But confining reason to the sensory realm was not Kant's ultimate goal. Nor did Kant think mankind's highest aim is the "mastery and possession of nature." Instead, as Kant famously said in the first Critique, he found it necessary to limit reason in order to make room for faith — not necessarily traditional religious faith, but a moral faith based in practical reason — in the very things the philosophers claimed to demonstrate and the enthusiasts claimed to perceive, namely, the existence of a provident God and the immortality of the human soul. To see Kant's project properly, we must appreciate that, while his mind may have belonged to the Enlightenment, his heart belonged with the enthusiasts.
What Is Enthusiasm?
According to Kant, "Enthusiasm," a term he associates with mysticism and illuminism, "is ... a pious arrogance, and is induced by a certain pride and quite excessive self-confidence to get nearer to heavenly natures and to elevate itself by an astonishing flight over the usual and prescribed order. The enthusiast speaks only of immediate inspiration [Eingebung] and of contemplative life." Kant does not use Schwärmerei to refer merely to religious enthusiasm, for the desire to know "heavenly natures" is a philosophical as well as a religious concern — hence Kant's references to the contemplative, that is, philosophical life. For Kant, enthusiasm refers to all attempts to achieve immediate, intuitive knowledge of the supersensible, including those of such philosophers as Plato and Spinoza, who appeal to mystical or intellectual intuition (OBS 108–109).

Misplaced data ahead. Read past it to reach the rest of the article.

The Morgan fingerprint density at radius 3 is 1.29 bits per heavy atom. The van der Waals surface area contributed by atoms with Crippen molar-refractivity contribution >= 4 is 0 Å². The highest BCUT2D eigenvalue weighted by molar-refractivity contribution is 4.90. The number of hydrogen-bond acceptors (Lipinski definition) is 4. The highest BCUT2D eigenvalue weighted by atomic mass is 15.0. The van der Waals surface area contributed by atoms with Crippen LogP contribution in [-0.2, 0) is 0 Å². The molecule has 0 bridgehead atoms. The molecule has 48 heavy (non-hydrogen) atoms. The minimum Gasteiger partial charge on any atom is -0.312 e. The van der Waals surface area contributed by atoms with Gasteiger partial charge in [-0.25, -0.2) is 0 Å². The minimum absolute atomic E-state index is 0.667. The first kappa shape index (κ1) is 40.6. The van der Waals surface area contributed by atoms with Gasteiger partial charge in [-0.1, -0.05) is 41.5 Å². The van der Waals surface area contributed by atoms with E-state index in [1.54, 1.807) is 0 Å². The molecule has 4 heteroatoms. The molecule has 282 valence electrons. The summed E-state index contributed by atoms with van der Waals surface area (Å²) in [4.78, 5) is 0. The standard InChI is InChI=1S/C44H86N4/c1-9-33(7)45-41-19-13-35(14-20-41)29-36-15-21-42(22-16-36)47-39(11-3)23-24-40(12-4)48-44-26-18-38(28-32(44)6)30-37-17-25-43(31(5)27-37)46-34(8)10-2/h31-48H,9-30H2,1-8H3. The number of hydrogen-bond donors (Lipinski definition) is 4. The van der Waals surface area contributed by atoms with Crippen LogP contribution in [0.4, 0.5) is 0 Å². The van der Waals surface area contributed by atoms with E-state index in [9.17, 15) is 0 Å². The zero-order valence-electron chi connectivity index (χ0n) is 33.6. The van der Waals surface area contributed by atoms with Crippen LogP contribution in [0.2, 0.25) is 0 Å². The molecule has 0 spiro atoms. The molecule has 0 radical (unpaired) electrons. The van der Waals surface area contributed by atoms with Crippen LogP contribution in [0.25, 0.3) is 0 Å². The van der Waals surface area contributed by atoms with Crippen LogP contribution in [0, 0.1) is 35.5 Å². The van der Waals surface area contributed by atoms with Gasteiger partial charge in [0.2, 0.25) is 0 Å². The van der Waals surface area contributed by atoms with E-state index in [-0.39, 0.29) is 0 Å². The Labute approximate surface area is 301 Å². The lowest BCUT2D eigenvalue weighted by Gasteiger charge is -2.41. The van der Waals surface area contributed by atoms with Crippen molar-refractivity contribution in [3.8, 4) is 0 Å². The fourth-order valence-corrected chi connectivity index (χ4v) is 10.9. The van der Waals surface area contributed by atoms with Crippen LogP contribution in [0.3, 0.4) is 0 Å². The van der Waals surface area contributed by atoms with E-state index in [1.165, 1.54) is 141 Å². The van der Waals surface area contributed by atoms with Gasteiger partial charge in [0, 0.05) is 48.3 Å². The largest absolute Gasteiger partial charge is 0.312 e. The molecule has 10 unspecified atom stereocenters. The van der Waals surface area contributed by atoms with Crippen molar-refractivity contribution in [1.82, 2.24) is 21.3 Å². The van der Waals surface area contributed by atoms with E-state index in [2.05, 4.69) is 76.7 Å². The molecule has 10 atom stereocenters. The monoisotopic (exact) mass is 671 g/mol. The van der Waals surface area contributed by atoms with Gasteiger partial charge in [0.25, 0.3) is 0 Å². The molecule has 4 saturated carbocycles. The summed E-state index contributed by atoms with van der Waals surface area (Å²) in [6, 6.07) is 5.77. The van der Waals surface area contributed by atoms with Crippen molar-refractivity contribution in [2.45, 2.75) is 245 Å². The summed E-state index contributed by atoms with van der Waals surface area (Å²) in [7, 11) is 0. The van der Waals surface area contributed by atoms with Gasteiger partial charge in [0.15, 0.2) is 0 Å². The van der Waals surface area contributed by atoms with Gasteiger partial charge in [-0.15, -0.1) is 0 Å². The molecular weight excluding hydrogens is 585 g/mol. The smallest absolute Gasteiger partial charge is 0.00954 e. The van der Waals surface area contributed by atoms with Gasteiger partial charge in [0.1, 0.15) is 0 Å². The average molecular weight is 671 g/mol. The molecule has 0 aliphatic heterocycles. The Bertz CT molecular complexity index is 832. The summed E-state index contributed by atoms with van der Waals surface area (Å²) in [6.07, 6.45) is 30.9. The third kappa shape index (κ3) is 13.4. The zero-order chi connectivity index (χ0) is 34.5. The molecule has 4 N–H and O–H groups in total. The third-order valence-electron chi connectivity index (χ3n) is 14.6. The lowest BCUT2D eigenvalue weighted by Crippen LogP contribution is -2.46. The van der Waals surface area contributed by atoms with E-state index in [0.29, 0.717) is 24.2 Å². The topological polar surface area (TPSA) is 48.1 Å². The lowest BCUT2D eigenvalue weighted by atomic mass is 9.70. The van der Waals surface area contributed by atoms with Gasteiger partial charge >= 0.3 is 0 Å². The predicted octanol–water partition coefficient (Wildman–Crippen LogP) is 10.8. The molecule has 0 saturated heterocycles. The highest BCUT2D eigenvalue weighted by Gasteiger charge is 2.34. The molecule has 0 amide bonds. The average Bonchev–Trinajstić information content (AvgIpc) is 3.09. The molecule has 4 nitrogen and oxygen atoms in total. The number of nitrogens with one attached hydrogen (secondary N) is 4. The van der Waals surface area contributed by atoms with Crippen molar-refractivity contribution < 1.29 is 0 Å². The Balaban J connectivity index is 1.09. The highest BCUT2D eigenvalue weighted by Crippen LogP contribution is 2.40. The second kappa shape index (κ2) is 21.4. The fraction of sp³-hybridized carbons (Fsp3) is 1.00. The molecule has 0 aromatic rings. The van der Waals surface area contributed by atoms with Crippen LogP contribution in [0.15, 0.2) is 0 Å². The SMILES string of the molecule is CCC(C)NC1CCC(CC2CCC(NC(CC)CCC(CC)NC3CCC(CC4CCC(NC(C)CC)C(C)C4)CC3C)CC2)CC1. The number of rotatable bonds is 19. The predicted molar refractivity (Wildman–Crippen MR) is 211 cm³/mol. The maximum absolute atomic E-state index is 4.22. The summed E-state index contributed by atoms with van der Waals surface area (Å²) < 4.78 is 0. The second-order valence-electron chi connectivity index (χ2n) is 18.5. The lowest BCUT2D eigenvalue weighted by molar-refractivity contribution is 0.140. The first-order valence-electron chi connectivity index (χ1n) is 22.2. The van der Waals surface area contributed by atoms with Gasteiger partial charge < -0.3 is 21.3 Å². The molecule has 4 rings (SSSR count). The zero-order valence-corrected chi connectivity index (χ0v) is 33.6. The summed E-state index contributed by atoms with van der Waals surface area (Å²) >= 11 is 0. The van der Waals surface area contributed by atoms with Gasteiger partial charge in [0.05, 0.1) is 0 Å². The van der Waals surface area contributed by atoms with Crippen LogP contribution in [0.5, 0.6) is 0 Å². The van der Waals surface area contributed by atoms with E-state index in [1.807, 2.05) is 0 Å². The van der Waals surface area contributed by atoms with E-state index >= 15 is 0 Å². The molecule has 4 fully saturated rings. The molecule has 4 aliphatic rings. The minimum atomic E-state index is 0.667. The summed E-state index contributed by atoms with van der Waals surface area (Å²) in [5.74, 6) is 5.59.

Unfortunately, the enthusiast's direct knowledge of the supersensible is not available to the rest of us. In Kant's words, "there is no longer any public touchstone of truth." But Kant holds that reason cannot work unless there are common, publicly available standards of truth and falsehood. Thus Kant branded all claims of direct knowledge of the supersensible "the death of all philosophy." Furthermore, Kant regarded enthusiasm as not only bad for philosophy, but bad for the public, for conflicting claims about religion that cannot be settled by reason tend to be settled by force. Thus it would be natural to conclude that Kant was an implacable enemy of enthusiasm.